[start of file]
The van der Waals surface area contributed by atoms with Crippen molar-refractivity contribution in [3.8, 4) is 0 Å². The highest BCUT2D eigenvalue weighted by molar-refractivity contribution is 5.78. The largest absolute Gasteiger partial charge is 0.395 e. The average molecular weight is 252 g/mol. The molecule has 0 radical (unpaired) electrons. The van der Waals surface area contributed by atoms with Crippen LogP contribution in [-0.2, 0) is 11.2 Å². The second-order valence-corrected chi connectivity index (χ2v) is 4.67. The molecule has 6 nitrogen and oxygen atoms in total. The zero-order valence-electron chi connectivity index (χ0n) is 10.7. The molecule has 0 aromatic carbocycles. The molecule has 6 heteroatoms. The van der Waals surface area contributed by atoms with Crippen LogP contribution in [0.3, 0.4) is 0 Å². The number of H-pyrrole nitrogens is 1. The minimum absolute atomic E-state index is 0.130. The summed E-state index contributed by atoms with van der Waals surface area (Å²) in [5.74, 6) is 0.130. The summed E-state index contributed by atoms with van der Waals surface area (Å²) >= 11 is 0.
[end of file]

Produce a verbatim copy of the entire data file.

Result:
The van der Waals surface area contributed by atoms with Crippen molar-refractivity contribution in [3.8, 4) is 0 Å². The highest BCUT2D eigenvalue weighted by molar-refractivity contribution is 5.78. The largest absolute Gasteiger partial charge is 0.395 e. The average molecular weight is 252 g/mol. The molecule has 0 radical (unpaired) electrons. The van der Waals surface area contributed by atoms with Crippen LogP contribution in [-0.2, 0) is 11.2 Å². The second-order valence-corrected chi connectivity index (χ2v) is 4.67. The molecule has 6 nitrogen and oxygen atoms in total. The zero-order valence-electron chi connectivity index (χ0n) is 10.7. The molecule has 0 aromatic carbocycles. The molecule has 6 heteroatoms. The van der Waals surface area contributed by atoms with Crippen LogP contribution in [0.3, 0.4) is 0 Å². The number of H-pyrrole nitrogens is 1. The minimum absolute atomic E-state index is 0.130. The summed E-state index contributed by atoms with van der Waals surface area (Å²) in [5.74, 6) is 0.130. The summed E-state index contributed by atoms with van der Waals surface area (Å²) >= 11 is 0.